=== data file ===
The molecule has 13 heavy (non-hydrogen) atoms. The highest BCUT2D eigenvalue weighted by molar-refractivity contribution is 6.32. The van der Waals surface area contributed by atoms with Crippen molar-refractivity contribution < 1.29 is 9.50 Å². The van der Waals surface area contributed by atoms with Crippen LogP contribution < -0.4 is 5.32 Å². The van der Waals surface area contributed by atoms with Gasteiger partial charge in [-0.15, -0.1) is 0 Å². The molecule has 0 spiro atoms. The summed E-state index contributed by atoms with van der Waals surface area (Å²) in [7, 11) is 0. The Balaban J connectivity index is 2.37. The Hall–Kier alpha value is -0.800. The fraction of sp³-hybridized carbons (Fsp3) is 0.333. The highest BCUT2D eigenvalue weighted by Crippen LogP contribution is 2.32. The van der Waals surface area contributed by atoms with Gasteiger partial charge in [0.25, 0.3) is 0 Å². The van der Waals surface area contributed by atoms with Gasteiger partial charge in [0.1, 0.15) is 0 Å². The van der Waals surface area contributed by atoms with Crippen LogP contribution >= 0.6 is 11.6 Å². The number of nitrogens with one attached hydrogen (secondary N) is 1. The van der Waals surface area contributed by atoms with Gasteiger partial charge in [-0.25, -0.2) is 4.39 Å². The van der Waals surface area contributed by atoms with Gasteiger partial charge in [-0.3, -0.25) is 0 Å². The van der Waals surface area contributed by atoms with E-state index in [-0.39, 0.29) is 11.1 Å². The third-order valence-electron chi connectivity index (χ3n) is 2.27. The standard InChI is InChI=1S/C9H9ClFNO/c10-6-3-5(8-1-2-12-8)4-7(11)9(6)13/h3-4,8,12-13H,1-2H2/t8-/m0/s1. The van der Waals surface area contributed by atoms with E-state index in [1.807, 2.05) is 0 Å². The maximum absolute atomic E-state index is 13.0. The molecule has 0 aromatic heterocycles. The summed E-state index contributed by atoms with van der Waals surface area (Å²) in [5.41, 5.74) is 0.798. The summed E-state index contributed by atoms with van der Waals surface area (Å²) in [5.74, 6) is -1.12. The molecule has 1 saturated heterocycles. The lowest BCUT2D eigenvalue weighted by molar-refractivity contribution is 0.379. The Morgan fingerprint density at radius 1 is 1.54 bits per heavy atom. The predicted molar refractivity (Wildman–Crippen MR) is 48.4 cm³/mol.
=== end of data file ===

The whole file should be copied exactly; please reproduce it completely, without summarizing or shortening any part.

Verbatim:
The molecule has 13 heavy (non-hydrogen) atoms. The highest BCUT2D eigenvalue weighted by molar-refractivity contribution is 6.32. The van der Waals surface area contributed by atoms with Crippen molar-refractivity contribution < 1.29 is 9.50 Å². The van der Waals surface area contributed by atoms with Crippen LogP contribution < -0.4 is 5.32 Å². The van der Waals surface area contributed by atoms with Gasteiger partial charge in [-0.15, -0.1) is 0 Å². The molecule has 0 spiro atoms. The summed E-state index contributed by atoms with van der Waals surface area (Å²) in [7, 11) is 0. The Balaban J connectivity index is 2.37. The Hall–Kier alpha value is -0.800. The fraction of sp³-hybridized carbons (Fsp3) is 0.333. The highest BCUT2D eigenvalue weighted by Crippen LogP contribution is 2.32. The van der Waals surface area contributed by atoms with Gasteiger partial charge in [0.25, 0.3) is 0 Å². The van der Waals surface area contributed by atoms with Gasteiger partial charge in [0.1, 0.15) is 0 Å². The van der Waals surface area contributed by atoms with Crippen LogP contribution >= 0.6 is 11.6 Å². The number of nitrogens with one attached hydrogen (secondary N) is 1. The van der Waals surface area contributed by atoms with Gasteiger partial charge in [-0.25, -0.2) is 4.39 Å². The van der Waals surface area contributed by atoms with Gasteiger partial charge in [-0.3, -0.25) is 0 Å². The van der Waals surface area contributed by atoms with E-state index in [-0.39, 0.29) is 11.1 Å². The third-order valence-electron chi connectivity index (χ3n) is 2.27. The standard InChI is InChI=1S/C9H9ClFNO/c10-6-3-5(8-1-2-12-8)4-7(11)9(6)13/h3-4,8,12-13H,1-2H2/t8-/m0/s1. The van der Waals surface area contributed by atoms with E-state index in [1.807, 2.05) is 0 Å². The maximum absolute atomic E-state index is 13.0. The molecule has 0 aromatic heterocycles. The summed E-state index contributed by atoms with van der Waals surface area (Å²) in [5.41, 5.74) is 0.798. The summed E-state index contributed by atoms with van der Waals surface area (Å²) in [5.74, 6) is -1.12. The molecule has 1 saturated heterocycles. The lowest BCUT2D eigenvalue weighted by molar-refractivity contribution is 0.379. The Morgan fingerprint density at radius 1 is 1.54 bits per heavy atom. The predicted molar refractivity (Wildman–Crippen MR) is 48.4 cm³/mol.